4-minute read

Quick summary: Transforming IT from a cost center to a profit center starts with more strategic business decisions concerning technology.

There are parts of IT that are costs, such as vendor-provided platforms, and this may confuse some into lumping all of IT into the cost center bucket. IT can (and should) be a profit center. Efficient IT can improve profit margins and growth. It is the business practices and decisions to treat IT as a cost center that eventually turn it into one.

Just as applications are useless without users, Enterprise IT that doesn’t provide value eventually won’t have an Enterprise to provide value for. What is often forgotten is that business capabilities are only as reliable as the processes that support them, including Enterprise IT processes. Many may believe that technology companies are the fastest and strongest in the market because they are more valuable, and I believe they are more valuable because they understand the value of technology and treat it as an investment rather than a cost of doing business.

Comparing Apple™ to apples

The difference in the nature of products fosters the confusion. A widget (or apple, to clarify the subheading) company that has a failure in the manufacturing process can go bankrupt, whereas a software company that has a defect can just issue a patch, ergo, issues with software are less important than issues with other enterprise activities. The misconception is that the software product is the same as the enterprise software that distributes it or the systems that communicate with customers. If that enterprise software fails for either the software company or the widget company, they are going to have a bad quarter (or worse). Tech companies know this, and it is why so many that run at a loss for a long time are later the biggest players. A deeper look into companies not considered as technology companies will show that the highly successful ones treat their Enterprise IT systems as if they were technology companies.

A clear indication of a company misunderstanding the value of their enterprise systems is the accumulation of technical debt. Technical debt is the result of Enterprise IT taking shortcuts to meet business objectives. For widget companies, or even widget service companies, this seems like a good trade off, because widgets are more important than enterprise systems to a widget-based company. Like any debt, technical debt grows exponentially when the principle is not paid down. True, that is not how math works, but it is how debt works, because the same attitude towards debt that focuses on interest payments and not the principle also tends to acquire more debt in other areas—or attempts to address the debt by restructuring it into new debt that is larger because there is a cost to the restructuring.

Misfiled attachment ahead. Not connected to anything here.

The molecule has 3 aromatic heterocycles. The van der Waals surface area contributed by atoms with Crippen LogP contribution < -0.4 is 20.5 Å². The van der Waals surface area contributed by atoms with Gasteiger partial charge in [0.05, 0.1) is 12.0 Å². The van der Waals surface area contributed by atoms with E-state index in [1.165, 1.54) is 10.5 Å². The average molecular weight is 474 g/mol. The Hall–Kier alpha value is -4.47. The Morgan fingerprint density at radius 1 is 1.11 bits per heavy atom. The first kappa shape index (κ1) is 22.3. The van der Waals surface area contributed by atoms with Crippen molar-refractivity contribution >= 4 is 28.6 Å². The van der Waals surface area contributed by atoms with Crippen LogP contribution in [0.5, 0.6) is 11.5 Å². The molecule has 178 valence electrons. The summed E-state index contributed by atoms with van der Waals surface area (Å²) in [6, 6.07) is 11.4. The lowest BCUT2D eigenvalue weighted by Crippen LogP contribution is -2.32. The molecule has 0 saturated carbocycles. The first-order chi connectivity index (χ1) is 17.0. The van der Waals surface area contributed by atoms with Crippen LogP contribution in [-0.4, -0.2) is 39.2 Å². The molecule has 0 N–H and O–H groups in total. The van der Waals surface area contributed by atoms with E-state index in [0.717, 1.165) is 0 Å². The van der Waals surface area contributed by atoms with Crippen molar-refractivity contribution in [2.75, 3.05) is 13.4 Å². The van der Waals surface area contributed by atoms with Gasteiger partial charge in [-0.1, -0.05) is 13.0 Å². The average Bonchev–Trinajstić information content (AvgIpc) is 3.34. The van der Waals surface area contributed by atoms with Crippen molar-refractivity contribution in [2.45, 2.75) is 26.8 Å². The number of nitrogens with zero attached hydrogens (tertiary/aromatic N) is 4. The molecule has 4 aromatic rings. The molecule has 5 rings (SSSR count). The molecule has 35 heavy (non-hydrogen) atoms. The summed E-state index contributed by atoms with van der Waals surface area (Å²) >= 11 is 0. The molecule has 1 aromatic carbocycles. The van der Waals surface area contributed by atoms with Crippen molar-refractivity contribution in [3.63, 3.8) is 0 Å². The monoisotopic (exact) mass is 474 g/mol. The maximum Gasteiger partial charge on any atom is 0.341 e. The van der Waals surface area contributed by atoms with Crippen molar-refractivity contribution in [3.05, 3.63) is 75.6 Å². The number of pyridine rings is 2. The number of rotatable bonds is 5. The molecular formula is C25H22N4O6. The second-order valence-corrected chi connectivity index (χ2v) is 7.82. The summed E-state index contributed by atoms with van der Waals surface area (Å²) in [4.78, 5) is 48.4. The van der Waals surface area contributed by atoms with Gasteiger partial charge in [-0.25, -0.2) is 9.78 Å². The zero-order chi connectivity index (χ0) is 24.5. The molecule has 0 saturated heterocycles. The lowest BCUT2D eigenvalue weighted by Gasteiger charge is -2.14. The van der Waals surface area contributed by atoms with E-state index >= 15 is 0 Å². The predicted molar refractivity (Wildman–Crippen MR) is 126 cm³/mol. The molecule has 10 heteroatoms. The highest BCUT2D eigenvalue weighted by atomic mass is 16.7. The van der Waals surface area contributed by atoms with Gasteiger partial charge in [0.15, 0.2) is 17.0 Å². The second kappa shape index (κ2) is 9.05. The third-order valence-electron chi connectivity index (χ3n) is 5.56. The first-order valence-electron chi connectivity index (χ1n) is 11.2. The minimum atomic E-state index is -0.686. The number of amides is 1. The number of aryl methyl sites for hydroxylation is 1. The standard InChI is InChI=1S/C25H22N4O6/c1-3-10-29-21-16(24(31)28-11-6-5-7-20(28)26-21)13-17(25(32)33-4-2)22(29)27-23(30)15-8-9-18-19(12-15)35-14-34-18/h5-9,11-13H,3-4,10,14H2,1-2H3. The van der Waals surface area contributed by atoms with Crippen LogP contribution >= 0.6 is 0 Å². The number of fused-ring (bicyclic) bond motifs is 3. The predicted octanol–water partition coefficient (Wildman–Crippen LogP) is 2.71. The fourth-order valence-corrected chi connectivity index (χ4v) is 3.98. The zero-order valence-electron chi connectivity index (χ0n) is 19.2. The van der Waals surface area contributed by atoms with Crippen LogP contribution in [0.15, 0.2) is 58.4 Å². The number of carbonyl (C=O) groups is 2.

Getting interested in debt

The debt is a result of treating shareholders as Enterprise IT stakeholders. The business is the stakeholder, and while the shareholder may be a stakeholder in the business, it is the responsibility of the business to do what is best for shareholders by seeking ways to increase value in a sustainable manner. Enterprises that are spending money on paying loan interest are not giving that money back to the business and the shareholders. Eventually, this will erode share value.

The cost of technical debt is that expanding business capabilities takes longer or costs more or both. Unmanaged technical debt reduces quarterly earning capabilities, sometimes exponentially in relationship to value realized. Eventually, the debt becomes “real” enough that the business takes notice and invests in dealing with it…or an organization with a much lower level of technical debt takes over the company and enjoys the profits of applying their own solid, stable infrastructure to selling widgets in addition to their other successful enterprises.

“Lies, damned lies, and statistics”

Another perspective that leads to technical debt and higher IT costs is quarterly reporting. IT in the profit column puts a focus on ROI and a culture of seeking efficiency in providing new and improved features. If IT is in the cost column, cutting costs sounds good on the quarterly report, but what reduces IT spending in one quarter will increase the cost in a future quarter, both in maintenance and impact to further growth initiatives. Technical debt is less of a metaphor than an understanding of the true monetary value of IT.

Some may take the viewpoint that the need to update IT periodically is an argument for it to be considered a cost center. That need is (generally) driven by two things: the accumulation of technical debt making it cheaper to replace, or an improvement in the technology that makes an update even more profitable. To be fair, this misunderstanding is exacerbated because there are many initiatives that claim to be driven by the latter when the root motivation is the former.

Bottom line

Thinking of shareholders as IT stakeholders is a recipe for fragility. If technology is not improving profitability, then it either needs to be updated or discarded for the right technology. The only way to cut costs in the long term is to invest in reversing technical debt from previous quarters and reap the rewards in next quarters.

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Paul Lee

Senior Technical Architect Scott S. Nelson has over 20 years of experience consulting on robust and secure solutions in areas such as multi- and hybrid-cloud, system integrations, business process automation, human workflow management, and quality assurance innovation.